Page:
This has been a bad week for the auto industry. In a video message to GM employees, CEO Mary Barra admitted that the company’s quality control process have failed, resulting in “terrible things,” a reference to problems with more than 3 million cars that GM has recalled recently. The first recall related to ignition problems that resulted in a recall of 1.6 million cars. More recently, the company announced three new recalls, bringing the total number of recalled vehicles to over 3 million. AboutLawsuits has more details here.
Meanwhile, yesterday it was reported that Toyota has agreed to pay $1.2 billion to avoid criminal prosecution for hiding information in a recall case. It was also announced that the federal government has filed a criminal charge alleging the company defrauded consumers by issuing misleading statements about safety issues in Toyota and Lexus vehicles. The Chicago Daily Law Bulletin has more information here. Reportedly, shortly after the announcement, Attorney General Eric Holder issued an apparent warning to GM and other automakers, saying the Toyota deal was “not necessarily the only time we will use this approach.”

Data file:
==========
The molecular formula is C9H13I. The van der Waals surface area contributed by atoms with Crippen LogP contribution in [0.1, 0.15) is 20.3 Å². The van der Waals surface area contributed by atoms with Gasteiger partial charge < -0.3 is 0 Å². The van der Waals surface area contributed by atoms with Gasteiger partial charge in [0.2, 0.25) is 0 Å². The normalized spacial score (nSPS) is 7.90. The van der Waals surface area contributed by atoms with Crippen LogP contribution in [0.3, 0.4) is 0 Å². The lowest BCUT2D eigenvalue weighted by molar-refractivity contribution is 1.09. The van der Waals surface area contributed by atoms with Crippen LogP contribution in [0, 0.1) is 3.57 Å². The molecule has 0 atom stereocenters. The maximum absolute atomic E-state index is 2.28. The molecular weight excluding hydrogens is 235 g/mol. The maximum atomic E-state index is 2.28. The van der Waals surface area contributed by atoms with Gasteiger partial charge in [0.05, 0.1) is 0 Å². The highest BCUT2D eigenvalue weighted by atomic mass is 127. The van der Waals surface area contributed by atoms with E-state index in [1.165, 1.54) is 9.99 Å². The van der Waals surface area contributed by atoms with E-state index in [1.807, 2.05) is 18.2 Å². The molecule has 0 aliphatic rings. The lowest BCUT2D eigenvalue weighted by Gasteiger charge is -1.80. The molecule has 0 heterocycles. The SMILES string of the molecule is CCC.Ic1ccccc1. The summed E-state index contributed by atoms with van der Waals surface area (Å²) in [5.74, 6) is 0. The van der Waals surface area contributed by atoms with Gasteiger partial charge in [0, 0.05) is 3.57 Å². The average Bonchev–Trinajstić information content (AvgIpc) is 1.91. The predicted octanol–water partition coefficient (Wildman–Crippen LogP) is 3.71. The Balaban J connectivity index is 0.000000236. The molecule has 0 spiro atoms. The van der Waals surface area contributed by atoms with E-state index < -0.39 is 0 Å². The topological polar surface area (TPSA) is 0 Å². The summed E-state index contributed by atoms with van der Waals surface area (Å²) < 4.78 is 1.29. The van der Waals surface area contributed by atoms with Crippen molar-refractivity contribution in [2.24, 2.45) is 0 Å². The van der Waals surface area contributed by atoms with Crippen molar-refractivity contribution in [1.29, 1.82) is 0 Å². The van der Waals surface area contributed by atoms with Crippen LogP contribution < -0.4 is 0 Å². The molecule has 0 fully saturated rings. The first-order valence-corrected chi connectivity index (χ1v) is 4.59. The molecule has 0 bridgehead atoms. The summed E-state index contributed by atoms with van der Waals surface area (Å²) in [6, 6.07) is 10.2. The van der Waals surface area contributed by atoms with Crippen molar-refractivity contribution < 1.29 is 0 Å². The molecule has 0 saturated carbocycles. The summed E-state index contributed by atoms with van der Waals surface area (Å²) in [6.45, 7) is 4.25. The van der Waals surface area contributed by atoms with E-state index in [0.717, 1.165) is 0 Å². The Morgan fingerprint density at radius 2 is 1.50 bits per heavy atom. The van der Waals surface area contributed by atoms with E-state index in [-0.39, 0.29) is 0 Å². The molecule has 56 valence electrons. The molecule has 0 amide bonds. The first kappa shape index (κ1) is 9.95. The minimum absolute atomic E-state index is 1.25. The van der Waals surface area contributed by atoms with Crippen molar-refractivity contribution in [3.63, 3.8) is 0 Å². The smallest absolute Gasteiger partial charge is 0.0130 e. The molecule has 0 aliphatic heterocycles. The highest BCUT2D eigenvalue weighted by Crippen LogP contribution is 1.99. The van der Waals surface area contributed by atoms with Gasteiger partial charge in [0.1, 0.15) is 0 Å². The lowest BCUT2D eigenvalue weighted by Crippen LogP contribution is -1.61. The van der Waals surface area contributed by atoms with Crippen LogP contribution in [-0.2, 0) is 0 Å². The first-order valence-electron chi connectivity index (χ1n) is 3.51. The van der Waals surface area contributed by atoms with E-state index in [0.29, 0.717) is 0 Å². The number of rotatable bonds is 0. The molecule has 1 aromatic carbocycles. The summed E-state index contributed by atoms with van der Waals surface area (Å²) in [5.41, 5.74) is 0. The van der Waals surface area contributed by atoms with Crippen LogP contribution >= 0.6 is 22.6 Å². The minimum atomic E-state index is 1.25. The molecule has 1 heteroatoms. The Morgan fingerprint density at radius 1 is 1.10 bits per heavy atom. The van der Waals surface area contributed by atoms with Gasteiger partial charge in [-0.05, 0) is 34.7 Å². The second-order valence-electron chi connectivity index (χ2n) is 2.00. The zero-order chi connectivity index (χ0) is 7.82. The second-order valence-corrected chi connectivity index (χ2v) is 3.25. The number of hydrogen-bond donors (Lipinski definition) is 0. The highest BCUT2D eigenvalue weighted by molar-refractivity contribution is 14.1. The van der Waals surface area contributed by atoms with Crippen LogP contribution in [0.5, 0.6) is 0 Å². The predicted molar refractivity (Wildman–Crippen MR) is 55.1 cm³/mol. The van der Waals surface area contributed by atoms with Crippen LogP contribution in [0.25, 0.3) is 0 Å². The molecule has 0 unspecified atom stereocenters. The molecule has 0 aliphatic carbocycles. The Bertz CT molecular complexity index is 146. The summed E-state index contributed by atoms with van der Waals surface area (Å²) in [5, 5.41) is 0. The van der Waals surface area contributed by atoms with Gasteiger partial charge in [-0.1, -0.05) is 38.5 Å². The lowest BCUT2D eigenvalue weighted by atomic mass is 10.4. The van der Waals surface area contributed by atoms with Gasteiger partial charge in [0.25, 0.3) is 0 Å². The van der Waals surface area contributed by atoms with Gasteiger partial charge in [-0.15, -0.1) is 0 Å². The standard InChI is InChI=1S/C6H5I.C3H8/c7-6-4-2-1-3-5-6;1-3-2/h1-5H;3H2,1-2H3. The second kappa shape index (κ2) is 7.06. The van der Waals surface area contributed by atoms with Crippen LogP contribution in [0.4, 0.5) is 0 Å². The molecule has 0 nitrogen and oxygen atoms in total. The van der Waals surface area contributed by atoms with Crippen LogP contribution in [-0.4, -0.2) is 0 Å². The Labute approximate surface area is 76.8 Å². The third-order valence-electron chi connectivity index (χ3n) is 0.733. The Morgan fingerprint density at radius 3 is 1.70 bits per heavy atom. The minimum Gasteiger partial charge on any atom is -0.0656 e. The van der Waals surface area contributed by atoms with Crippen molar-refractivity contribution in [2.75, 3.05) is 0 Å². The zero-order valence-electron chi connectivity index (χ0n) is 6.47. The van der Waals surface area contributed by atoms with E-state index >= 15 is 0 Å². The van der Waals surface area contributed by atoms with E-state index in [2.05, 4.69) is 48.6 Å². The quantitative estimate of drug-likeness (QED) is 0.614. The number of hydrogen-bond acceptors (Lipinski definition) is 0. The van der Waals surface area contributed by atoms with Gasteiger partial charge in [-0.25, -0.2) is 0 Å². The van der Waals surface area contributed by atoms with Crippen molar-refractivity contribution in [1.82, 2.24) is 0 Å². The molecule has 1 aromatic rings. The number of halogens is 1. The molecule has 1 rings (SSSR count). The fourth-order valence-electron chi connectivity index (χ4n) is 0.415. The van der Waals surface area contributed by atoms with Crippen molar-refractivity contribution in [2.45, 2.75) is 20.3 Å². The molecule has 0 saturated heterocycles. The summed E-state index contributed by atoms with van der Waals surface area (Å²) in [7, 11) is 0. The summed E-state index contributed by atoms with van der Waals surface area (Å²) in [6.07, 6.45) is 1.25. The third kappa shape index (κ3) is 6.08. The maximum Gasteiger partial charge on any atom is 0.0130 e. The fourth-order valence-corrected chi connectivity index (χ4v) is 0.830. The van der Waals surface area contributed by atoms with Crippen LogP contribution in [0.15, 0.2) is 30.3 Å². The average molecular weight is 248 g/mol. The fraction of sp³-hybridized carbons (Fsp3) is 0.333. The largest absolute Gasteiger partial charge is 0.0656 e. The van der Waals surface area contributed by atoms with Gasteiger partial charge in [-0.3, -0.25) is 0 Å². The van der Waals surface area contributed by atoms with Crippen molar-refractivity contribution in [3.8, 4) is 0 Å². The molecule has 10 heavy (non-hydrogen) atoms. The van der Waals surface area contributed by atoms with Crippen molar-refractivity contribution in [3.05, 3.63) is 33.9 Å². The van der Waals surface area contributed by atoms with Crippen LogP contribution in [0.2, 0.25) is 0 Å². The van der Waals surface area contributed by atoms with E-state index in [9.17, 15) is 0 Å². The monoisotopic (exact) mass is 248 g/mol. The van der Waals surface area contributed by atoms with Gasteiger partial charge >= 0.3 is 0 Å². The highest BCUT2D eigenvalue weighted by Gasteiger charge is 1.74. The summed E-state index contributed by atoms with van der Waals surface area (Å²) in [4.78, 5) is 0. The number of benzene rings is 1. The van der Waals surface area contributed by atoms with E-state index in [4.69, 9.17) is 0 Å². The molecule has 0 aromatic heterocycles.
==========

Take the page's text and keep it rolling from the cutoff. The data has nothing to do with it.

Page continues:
If that's the case, GM should be worried. It is facing a federal criminal probe over delays in recalling small cars with a deadly ignition switch problem. Even though the company has admitted knowing about the ignition-switch problem for more than a decade, it failed to recall the affected cars (1.6 million of them) until last month. During the wait, at least a dozen people died in crashes.